Intravenous peripheral catheter dwell times: randomised controlled trial of hospital in-patients
Background: There is currently no high grade evidence on which to base decisions about the frequency of intravenous cannula re-sites Objective: To assess the safety of changing peripheral venous cannulas when clinically indicated Design: Randomised controlled trial Setting: A tertiary referral hospital in Brisbane, Australia Participants: 206 hospitalised patients from surgical, medical and orthopaedic wards Interventions: Peripheral intravenous cannulas were re-sited only when complications occurred (intervention group) or every 3 days (control group). Main outcome measures: The primary endpoint was a composite measure of complications leading to an unplanned cannula removal, the secondary outcome was cost. Results: Forty six patients had unplanned removals in the intervention group compared with 41 in the control group [relative risk 1.12, 95% confidence interval 0.81 to 1.55 (p = 0.286)]. Total duration of peripheral cannulation was similar in both groups (mean 123.3 hours in the intervention group and 125.9 hours in the control group: P = 0.82) but significantly more re-sites occurred in the control group (167 in intervention group, 202 in the control group: p = 0.022). Cost of cannula replacements in the intervention group was AUD$3,183.62 and in the control group AUD$3,837.56 (p = 0.006). After adjustment for other risk factors, frequency of cannulation [odds ratio (OR) 0.78. 95% confidence interval (CI) 0.27 – 0.22], total duration of cannulation (OR 1.01. CI 1.00 – 1.02) and irritability of IV medications other than antibiotics (OR 0.45, CI 0.21 – 0.97) were positively associated with unplanned cannula removal.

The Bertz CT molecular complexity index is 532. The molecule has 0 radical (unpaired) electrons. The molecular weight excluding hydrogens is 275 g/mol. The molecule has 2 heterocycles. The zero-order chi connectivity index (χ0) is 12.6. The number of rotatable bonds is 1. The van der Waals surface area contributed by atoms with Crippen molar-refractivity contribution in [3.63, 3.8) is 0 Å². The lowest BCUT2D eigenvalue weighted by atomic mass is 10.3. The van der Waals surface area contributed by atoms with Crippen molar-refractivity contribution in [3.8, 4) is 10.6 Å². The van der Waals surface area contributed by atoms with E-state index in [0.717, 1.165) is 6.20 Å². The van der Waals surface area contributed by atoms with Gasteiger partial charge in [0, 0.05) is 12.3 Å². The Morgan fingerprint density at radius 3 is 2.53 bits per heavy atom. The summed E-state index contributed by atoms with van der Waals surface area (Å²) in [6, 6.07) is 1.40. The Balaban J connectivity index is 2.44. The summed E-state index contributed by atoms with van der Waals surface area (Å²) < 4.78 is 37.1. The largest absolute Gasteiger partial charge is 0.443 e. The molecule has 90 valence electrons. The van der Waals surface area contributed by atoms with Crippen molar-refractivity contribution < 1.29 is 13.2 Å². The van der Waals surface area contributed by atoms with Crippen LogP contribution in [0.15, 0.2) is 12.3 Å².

Conclusion: Re-siting peripheral venous cannulas when clinically indicated compared with changing them routinely every 3 days does not lead to more complications and reduces costs.
Impact and interest:
Citation countsare sourced monthly fromand citation databases.
These databases contain citations from different subsets of available publications and different time periods and thus the citation count from each is usually different. Some works are not in either database and no count is displayed. Scopus includes citations from articles published in 1996 onwards, and Web of Science® generally from 1980 onwards.
Citations counts from theindexing service can be viewed at the linked Google Scholar™ search.
Full-text downloadsdisplays the total number of times this work’s files (e.g., a PDF) have been downloaded from QUT ePrints as well as the number of downloads in the previous 365 days. The count includes downloads for all files if a work has more than one.
|Item Type:||Journal Article|
|Keywords:||Clinical trials, Cost and cost analysis, Infusions, intravenous|
|Subjects:||Australian and New Zealand Standard Research Classification > MEDICAL AND HEALTH SCIENCES (110000) > NURSING (111000) > Clinical Nursing - Secondary (Acute Care) (111003)|
Australian and New Zealand Standard Research Classification > MEDICAL AND HEALTH SCIENCES (110000) > NURSING (111000)
|Divisions:||Current > QUT Faculties and Divisions > Faculty of Health|
Current > Institutes > Institute of Health and Biomedical Innovation
|Copyright Owner:||Copyright 2005 (please consult author)|
|Deposited On:||12 Dec 2006|
|Last Modified:||11 Aug 2011 00:45|
Repository Staff Only: item control page